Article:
Mon, May 23, 2011 - Page 12 News List

Innovation is answer to poverty: inventor

Staff Writer, with CNA, KUALA LUMPUR, MALAYSIA

Gordon Teng, director of the Creative Design and Invention Center on Saturday at Asia University, right, receives an outstanding contribution award at the 22nd International Invention, Innovation and Technology Exhibition in Kuala Lumpur, Malaysia.

Photo: Chen Chien-chih, Taipei Times

Taiwanese inventor Gordon Teng (鄧鴻吉) on Saturday received the highest honor at the 22nd International Invention, Innovation and Technology Exhibition held in Malaysia over the weekend. Teng said that he hoped poor children would follow in his footsteps and use inventions to create a better life for themselves.

“I grew up in poverty, but inventions changed my life for the better,” said the 48-year-old who has been nicknamed “Taiwan’s Thomas Edison.”

“I very much hope that other poor children will find fresh opportunities in their lives through invention and innovation,” he said.

Teng, who is now the head of Taichung-based Asia University’s Creative Design and Invention Center, recalled how he often went hungry growing up in a single-parent family.

However, his life changed at the age of 17 with his first invention — an infrared sensor for flushing toilets that made him NT$1.5 million (US$52,050). He has since invented another 300 devices.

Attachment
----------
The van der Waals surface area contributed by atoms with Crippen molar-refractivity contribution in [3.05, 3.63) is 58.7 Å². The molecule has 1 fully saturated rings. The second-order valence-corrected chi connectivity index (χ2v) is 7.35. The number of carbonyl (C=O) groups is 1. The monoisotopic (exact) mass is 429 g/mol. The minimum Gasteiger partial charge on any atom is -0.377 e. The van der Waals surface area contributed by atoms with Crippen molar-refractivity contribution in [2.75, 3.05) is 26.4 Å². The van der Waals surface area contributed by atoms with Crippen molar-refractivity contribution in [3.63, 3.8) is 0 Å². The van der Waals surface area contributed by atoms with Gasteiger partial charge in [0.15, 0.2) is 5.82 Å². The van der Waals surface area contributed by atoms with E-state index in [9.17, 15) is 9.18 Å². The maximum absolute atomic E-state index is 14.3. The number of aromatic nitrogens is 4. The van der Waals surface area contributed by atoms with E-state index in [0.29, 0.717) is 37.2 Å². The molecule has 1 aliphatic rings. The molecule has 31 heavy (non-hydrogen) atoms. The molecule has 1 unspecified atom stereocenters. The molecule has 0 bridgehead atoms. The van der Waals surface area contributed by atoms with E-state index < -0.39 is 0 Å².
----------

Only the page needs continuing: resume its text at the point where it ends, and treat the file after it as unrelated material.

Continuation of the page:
At the exhibition on Saturday, Teng received the highest honor available for his outstanding contribution to the field of invention. It was the first time the organizers had ever presented an award in that category.

Teng said he wanted to share the honor with all Taiwanese, who he urged to use invention and innovation as a way of “developing the path that Taiwan should really be taking.”

Meanwhile, his 10-year-old son Teng Li-wei (鄧立維) has displayed a similar talent for invention.

The young Teng won the top prize in his age group at the same event in Malaysia with a device for drying kitchen waste.

Last year, he became the youngest ever gold medal winner at the event with his invention of a tap water-powered turbine that was later sold to a company for NT$1 million.

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